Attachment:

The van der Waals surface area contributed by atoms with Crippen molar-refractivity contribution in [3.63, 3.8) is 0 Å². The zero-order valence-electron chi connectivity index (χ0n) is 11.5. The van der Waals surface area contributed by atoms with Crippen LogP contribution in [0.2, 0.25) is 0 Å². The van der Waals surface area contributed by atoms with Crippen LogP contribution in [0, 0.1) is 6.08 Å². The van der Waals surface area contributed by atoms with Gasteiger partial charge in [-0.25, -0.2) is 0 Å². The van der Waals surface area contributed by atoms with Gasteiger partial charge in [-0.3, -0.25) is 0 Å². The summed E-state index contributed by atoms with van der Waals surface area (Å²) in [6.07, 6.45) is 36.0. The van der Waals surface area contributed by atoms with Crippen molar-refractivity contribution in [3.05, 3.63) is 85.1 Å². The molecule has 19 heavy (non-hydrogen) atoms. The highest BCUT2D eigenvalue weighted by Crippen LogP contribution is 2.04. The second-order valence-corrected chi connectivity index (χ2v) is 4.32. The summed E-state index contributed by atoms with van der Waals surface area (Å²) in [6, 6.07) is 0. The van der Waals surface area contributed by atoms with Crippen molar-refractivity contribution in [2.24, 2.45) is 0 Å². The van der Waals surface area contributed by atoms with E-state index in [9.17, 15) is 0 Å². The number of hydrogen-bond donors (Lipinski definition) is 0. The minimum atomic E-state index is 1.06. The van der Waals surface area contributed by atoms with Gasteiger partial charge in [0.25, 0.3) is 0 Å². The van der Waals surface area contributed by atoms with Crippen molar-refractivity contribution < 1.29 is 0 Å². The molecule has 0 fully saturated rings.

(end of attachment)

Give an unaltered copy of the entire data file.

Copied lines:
The van der Waals surface area contributed by atoms with Crippen molar-refractivity contribution in [3.63, 3.8) is 0 Å². The zero-order valence-electron chi connectivity index (χ0n) is 11.5. The van der Waals surface area contributed by atoms with Crippen LogP contribution in [0.2, 0.25) is 0 Å². The van der Waals surface area contributed by atoms with Crippen LogP contribution in [0, 0.1) is 6.08 Å². The van der Waals surface area contributed by atoms with Gasteiger partial charge in [-0.25, -0.2) is 0 Å². The van der Waals surface area contributed by atoms with Gasteiger partial charge in [-0.3, -0.25) is 0 Å². The summed E-state index contributed by atoms with van der Waals surface area (Å²) in [6.07, 6.45) is 36.0. The van der Waals surface area contributed by atoms with Crippen molar-refractivity contribution in [3.05, 3.63) is 85.1 Å². The molecule has 19 heavy (non-hydrogen) atoms. The highest BCUT2D eigenvalue weighted by Crippen LogP contribution is 2.04. The second-order valence-corrected chi connectivity index (χ2v) is 4.32. The summed E-state index contributed by atoms with van der Waals surface area (Å²) in [6, 6.07) is 0. The van der Waals surface area contributed by atoms with Crippen molar-refractivity contribution in [2.24, 2.45) is 0 Å². The van der Waals surface area contributed by atoms with E-state index in [9.17, 15) is 0 Å². The number of hydrogen-bond donors (Lipinski definition) is 0. The minimum atomic E-state index is 1.06. The van der Waals surface area contributed by atoms with Gasteiger partial charge in [0.25, 0.3) is 0 Å². The van der Waals surface area contributed by atoms with Crippen molar-refractivity contribution < 1.29 is 0 Å². The molecule has 0 fully saturated rings.